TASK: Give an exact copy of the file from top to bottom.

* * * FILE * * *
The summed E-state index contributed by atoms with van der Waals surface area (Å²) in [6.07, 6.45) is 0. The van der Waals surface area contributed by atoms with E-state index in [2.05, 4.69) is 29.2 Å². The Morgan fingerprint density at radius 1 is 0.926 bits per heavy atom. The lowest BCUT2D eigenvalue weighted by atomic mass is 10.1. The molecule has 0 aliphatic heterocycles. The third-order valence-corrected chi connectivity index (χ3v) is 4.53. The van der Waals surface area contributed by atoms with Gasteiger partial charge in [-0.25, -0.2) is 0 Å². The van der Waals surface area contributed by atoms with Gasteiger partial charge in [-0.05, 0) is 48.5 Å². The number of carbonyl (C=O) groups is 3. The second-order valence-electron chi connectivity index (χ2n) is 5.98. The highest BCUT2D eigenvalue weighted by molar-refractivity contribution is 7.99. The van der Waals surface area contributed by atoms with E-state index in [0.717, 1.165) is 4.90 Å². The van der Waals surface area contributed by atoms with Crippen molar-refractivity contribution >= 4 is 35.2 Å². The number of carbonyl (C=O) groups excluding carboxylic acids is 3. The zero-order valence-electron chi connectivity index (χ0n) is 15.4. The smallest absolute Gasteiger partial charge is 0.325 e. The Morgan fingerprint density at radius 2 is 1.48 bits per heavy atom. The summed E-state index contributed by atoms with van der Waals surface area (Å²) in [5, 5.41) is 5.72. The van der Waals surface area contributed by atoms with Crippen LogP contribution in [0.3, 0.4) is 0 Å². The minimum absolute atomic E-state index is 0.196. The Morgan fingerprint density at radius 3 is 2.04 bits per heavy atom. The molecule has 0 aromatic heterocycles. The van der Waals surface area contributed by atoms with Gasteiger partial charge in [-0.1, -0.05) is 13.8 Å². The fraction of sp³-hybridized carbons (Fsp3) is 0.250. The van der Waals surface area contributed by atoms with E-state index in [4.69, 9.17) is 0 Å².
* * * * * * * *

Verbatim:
The summed E-state index contributed by atoms with van der Waals surface area (Å²) in [6.07, 6.45) is 0. The van der Waals surface area contributed by atoms with E-state index in [2.05, 4.69) is 29.2 Å². The Morgan fingerprint density at radius 1 is 0.926 bits per heavy atom. The lowest BCUT2D eigenvalue weighted by atomic mass is 10.1. The molecule has 0 aliphatic heterocycles. The third-order valence-corrected chi connectivity index (χ3v) is 4.53. The van der Waals surface area contributed by atoms with Gasteiger partial charge in [-0.25, -0.2) is 0 Å². The van der Waals surface area contributed by atoms with Gasteiger partial charge in [-0.05, 0) is 48.5 Å². The number of carbonyl (C=O) groups is 3. The second-order valence-electron chi connectivity index (χ2n) is 5.98. The highest BCUT2D eigenvalue weighted by molar-refractivity contribution is 7.99. The van der Waals surface area contributed by atoms with E-state index in [0.717, 1.165) is 4.90 Å². The van der Waals surface area contributed by atoms with Crippen molar-refractivity contribution >= 4 is 35.2 Å². The number of carbonyl (C=O) groups excluding carboxylic acids is 3. The zero-order valence-electron chi connectivity index (χ0n) is 15.4. The smallest absolute Gasteiger partial charge is 0.325 e. The Morgan fingerprint density at radius 2 is 1.48 bits per heavy atom. The summed E-state index contributed by atoms with van der Waals surface area (Å²) in [5, 5.41) is 5.72. The van der Waals surface area contributed by atoms with Crippen LogP contribution in [0.3, 0.4) is 0 Å². The minimum absolute atomic E-state index is 0.196. The Morgan fingerprint density at radius 3 is 2.04 bits per heavy atom. The molecule has 0 aromatic heterocycles. The van der Waals surface area contributed by atoms with Gasteiger partial charge in [-0.1, -0.05) is 13.8 Å². The fraction of sp³-hybridized carbons (Fsp3) is 0.250. The van der Waals surface area contributed by atoms with E-state index in [4.69, 9.17) is 0 Å².